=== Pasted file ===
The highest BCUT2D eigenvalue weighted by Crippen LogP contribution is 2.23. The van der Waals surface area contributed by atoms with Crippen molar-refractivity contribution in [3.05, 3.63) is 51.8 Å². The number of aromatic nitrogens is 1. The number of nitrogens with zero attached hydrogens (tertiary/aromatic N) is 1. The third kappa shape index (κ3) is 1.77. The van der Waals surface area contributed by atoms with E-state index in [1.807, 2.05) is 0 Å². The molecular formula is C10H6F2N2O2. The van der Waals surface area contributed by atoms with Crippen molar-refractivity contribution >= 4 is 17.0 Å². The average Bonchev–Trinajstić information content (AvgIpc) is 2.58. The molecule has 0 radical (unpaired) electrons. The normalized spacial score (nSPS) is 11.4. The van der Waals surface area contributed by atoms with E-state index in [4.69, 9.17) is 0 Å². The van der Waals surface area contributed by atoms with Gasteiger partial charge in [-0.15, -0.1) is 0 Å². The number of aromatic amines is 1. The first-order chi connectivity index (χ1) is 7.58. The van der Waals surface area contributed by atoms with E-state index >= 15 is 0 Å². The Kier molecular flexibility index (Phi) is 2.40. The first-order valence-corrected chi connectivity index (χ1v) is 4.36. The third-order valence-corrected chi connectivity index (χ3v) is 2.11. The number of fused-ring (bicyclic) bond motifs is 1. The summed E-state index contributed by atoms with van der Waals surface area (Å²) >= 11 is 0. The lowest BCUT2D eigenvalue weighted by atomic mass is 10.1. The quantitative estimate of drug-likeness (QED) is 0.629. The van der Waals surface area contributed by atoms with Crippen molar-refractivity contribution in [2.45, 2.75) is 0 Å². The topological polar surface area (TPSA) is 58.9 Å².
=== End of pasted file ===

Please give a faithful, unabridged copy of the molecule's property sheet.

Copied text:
The highest BCUT2D eigenvalue weighted by Crippen LogP contribution is 2.23. The van der Waals surface area contributed by atoms with Crippen molar-refractivity contribution in [3.05, 3.63) is 51.8 Å². The number of aromatic nitrogens is 1. The number of nitrogens with zero attached hydrogens (tertiary/aromatic N) is 1. The third kappa shape index (κ3) is 1.77. The van der Waals surface area contributed by atoms with E-state index in [1.807, 2.05) is 0 Å². The molecular formula is C10H6F2N2O2. The van der Waals surface area contributed by atoms with Crippen molar-refractivity contribution >= 4 is 17.0 Å². The average Bonchev–Trinajstić information content (AvgIpc) is 2.58. The molecule has 0 radical (unpaired) electrons. The normalized spacial score (nSPS) is 11.4. The van der Waals surface area contributed by atoms with E-state index in [4.69, 9.17) is 0 Å². The van der Waals surface area contributed by atoms with Gasteiger partial charge in [-0.15, -0.1) is 0 Å². The number of aromatic amines is 1. The first-order chi connectivity index (χ1) is 7.58. The van der Waals surface area contributed by atoms with E-state index >= 15 is 0 Å². The Kier molecular flexibility index (Phi) is 2.40. The first-order valence-corrected chi connectivity index (χ1v) is 4.36. The third-order valence-corrected chi connectivity index (χ3v) is 2.11. The number of fused-ring (bicyclic) bond motifs is 1. The summed E-state index contributed by atoms with van der Waals surface area (Å²) >= 11 is 0. The lowest BCUT2D eigenvalue weighted by atomic mass is 10.1. The quantitative estimate of drug-likeness (QED) is 0.629. The van der Waals surface area contributed by atoms with Crippen molar-refractivity contribution in [2.45, 2.75) is 0 Å². The topological polar surface area (TPSA) is 58.9 Å².